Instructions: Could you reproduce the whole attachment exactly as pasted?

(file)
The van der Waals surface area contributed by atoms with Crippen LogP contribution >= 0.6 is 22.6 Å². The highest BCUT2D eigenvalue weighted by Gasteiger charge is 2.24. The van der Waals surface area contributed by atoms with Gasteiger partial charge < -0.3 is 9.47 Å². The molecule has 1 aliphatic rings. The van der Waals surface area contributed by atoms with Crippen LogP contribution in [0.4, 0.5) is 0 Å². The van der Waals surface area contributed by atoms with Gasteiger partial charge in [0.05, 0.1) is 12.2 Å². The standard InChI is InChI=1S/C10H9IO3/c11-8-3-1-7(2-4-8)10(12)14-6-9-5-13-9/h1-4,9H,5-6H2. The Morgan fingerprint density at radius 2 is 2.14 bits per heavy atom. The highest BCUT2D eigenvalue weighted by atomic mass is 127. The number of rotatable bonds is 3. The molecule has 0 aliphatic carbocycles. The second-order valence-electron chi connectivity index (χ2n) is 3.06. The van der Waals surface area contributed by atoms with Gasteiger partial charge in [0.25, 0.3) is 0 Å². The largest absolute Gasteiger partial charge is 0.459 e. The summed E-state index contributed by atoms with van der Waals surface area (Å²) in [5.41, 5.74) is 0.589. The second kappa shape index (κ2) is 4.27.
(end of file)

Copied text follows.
The van der Waals surface area contributed by atoms with Crippen LogP contribution >= 0.6 is 22.6 Å². The highest BCUT2D eigenvalue weighted by Gasteiger charge is 2.24. The van der Waals surface area contributed by atoms with Gasteiger partial charge < -0.3 is 9.47 Å². The molecule has 1 aliphatic rings. The van der Waals surface area contributed by atoms with Crippen LogP contribution in [0.4, 0.5) is 0 Å². The van der Waals surface area contributed by atoms with Gasteiger partial charge in [0.05, 0.1) is 12.2 Å². The standard InChI is InChI=1S/C10H9IO3/c11-8-3-1-7(2-4-8)10(12)14-6-9-5-13-9/h1-4,9H,5-6H2. The Morgan fingerprint density at radius 2 is 2.14 bits per heavy atom. The highest BCUT2D eigenvalue weighted by atomic mass is 127. The number of rotatable bonds is 3. The molecule has 0 aliphatic carbocycles. The second-order valence-electron chi connectivity index (χ2n) is 3.06. The van der Waals surface area contributed by atoms with Gasteiger partial charge in [0.25, 0.3) is 0 Å². The largest absolute Gasteiger partial charge is 0.459 e. The summed E-state index contributed by atoms with van der Waals surface area (Å²) in [5.41, 5.74) is 0.589. The second kappa shape index (κ2) is 4.27.